Sunday, September 25, 2016

What the Mountain Says

Some days I can tell what the mountain is saying.
Light plays against each leaf, so close
I could hold the mountain here in my hand.
Cloud shadows pass over, giving homage.
The tall mountain ash quivers in the wind,
a girl new to womanhood,
shining light back at the mountain.
The pokeberry spreads gloriously
at the base of the mountain,
mirroring its shape like a cool lake.
The cat and kitten tumble and scurry,
joyous to live by the mountain.
The locust tree holds her long arms perfectly still,
to frame the mountain in beauty.
I feel the mountain only in my heart.
The mind can hear but not know.
The mountain's heart speaks to my heart,
but her meaning is deeper, from the womb.
Perhaps I bleed some of the mountain into the ground.
Perhaps she pulls me into her, 
making me die, making me be born.

Annelinde Metzner 
July 1995

Monday, September 12, 2016

Love for the world

Balinese dancer

I watch the dancer, one arm framing her face,
one hip drawing upward in the belly’s rhythm.
The dance of mature women, Raqs Sharqi,
born of the sensuous music of the Middle East.
Her hips pull us into infinity,
an inward-outward shout of beauty and desire.

In Cameroon, babies learn music
while strapped to Mama’s back.
Coming of age, boys leap high,
beaming with the village’s newfound respect.

In Bali, the gamelan orchestra cues the dancer
with clangs and thumps,
the bodies telling stories of monsters and gods,
each movement of eyes, and fingers, and feet
a perfectly timed posture of sacred geometry.

Oh humans, oh, humans, can’t you love all this?
Can’t you love the way we’ve created the world,
each culture born of each unique place,
and each of us expressing in our own way?
Doesn’t this beauty tear at your heart,
that everywhere we draw up our Earth’s strength
through our feet, through our hands,
and we thank Her with leaps and turns,
ecstatic to be stretching our bounds?

Oh people of our Earth, can’t you love all this?
The exquisite mudras of Bharat Natyam,
nuances of the courtship of Radha and Krishna, her love?
The kibbutz youth, leaping to dumbek and flute,
‘til joy bursts like fireworks from the chest?

Oh humans, oh infinite diversity,
aren’t you breathtaken, aren’t you amazed?
don’t you treasure each other, for the vastness
of what, together, we are?

Annelinde Metzner

August 23, 2014
Black Mountain

Boys practice drumming in Cameroon

Dancers on an Israeli kibbutz

Raqs Farqi, belly dancer

Bharat Natyam dancer of India playing Krishna's flute

Friday, September 2, 2016

I Am With You

No one can talk me out of the hurt he caused me.
                                                 -The Stanford Rape Victim

Brava, brave one, hurt one, raped one.
Voice this loudly, with all the power you can summon!
Brava, brave young woman of Palo Alto,
“Stanford Rape Victim” the only name we know.
But you speak, you voice this loudly!
Your deposition twelve pages, single-spaced,
letting us know, letting the world know,
letting the court know
what he did to you, what they all did to you.

“You don’t know me, but you’ve been inside me,
      and that’s why we’re here today.”

Raped behind a dumpster after a party, unconscious,
pine needles and dirt rubbed into your body.
Painstakingly you described the ordeal.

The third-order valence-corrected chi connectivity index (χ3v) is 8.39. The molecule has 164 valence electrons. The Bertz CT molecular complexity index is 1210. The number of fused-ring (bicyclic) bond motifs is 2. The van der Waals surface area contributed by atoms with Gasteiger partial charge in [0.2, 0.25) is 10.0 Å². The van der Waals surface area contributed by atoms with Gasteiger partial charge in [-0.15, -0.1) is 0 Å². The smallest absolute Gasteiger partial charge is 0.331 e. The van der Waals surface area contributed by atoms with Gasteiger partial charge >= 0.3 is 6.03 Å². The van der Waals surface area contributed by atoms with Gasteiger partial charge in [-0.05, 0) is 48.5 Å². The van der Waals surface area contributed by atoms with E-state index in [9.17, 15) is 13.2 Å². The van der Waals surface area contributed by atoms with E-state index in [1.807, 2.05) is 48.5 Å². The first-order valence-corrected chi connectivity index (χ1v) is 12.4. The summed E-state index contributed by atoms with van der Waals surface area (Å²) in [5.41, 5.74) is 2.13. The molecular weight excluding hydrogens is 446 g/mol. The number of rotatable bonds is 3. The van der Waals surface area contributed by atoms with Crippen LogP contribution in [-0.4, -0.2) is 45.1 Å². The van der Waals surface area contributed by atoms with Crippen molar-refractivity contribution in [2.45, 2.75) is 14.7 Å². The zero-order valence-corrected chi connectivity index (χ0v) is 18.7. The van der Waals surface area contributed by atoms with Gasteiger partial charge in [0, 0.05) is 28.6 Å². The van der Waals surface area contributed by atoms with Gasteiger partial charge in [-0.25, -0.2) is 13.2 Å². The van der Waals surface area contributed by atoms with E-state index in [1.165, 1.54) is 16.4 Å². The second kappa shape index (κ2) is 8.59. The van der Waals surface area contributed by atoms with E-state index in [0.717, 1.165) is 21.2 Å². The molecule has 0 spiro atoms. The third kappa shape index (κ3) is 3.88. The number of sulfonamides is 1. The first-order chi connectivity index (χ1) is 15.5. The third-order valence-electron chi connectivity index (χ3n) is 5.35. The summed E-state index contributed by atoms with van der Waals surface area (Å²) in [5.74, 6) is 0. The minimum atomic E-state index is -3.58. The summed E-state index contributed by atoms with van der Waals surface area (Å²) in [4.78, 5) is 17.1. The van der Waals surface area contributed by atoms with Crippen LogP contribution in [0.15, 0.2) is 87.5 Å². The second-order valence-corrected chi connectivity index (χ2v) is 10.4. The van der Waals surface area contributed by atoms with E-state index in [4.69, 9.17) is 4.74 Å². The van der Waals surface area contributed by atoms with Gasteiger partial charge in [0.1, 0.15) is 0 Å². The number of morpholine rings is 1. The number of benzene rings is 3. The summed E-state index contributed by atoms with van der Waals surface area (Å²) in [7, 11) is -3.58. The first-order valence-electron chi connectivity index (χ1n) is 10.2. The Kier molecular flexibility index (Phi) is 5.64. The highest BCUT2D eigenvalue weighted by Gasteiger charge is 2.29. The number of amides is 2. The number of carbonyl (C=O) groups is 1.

At the hospital- 

       “a Nikon pointed right into my spread legs...”
the immediate aftermath-  

        “I didn’t talk, I didn’t eat, I didn’t sleep...”
the aftereffects-  

       “I didn’t want my body anymore.  I was terrified of it.”
the news media-  

        “By the way, he’s really good at swimming.”
Brava, brave one, voicing this for us all!
Your profound work, your deposition
is out on the table for us all,
for young men and for young women,
now at last out in the open, the vividness of your truth.

After a physical assault, I was assaulted with questions
      designed to attack me, to say, 

            “see, her facts don’t line up.”
You gave this back to the world, saying “chew on this!”
and we have. We hear you!
The world will never be the same,
never again to doubt your truth and your pain.
The world has changed.  There is no turning back.

I can’t sleep alone at night without a light on.
  I have nightmares of being touched when I cannot wake up.

Brava, strong one, give it voice! 
Spare the world nothing of your truth!

And finally, to girls everywhere, I am with you.
      On nights when you feel alone, I am with you.

I bow in thanks, a thousand thanks, to you, victim-no-more.
For the sake of girls, the next ones and the next,
you gave of your all, you gave us your truth,
the screaming depths of your pain.

(All quotes in italics are taken from the deposition of the Stanford Rape Victim,  reported in Buzzfeed, June 3, 2016 by Katie Baker.)

Annelinde Metzner

July 2016

Here Is The Powerful Letter The Stanford Victim Read Aloud To Her Attacker  (click here)

A former Stanford swimmer who sexually assaulted an unconscious woman was sentenced to six months in jail because a longer sentence would have “a severe impact on him,” according to a judge. At his sentencing Thursday, his victim read him a letter describing the “severe impact” the assault had on her.

On Thursday, Turner’s victim addressed him directly, detailing the severe impact his actions had on her — from the night she learned she had been assaulted by a stranger while unconscious, to the grueling trial during which Turner’s attorneys argued that she had eagerly consented.
The woman, now 23, told BuzzFeed News she was disappointed with the “gentle” sentence and angry that Turner still denied sexually assaulting her.
“Even if the sentence is light, hopefully this will wake people up,” she said. “I want the judge to know that he ignited a tiny fire. If anything, this is a reason for all of us to speak even louder.”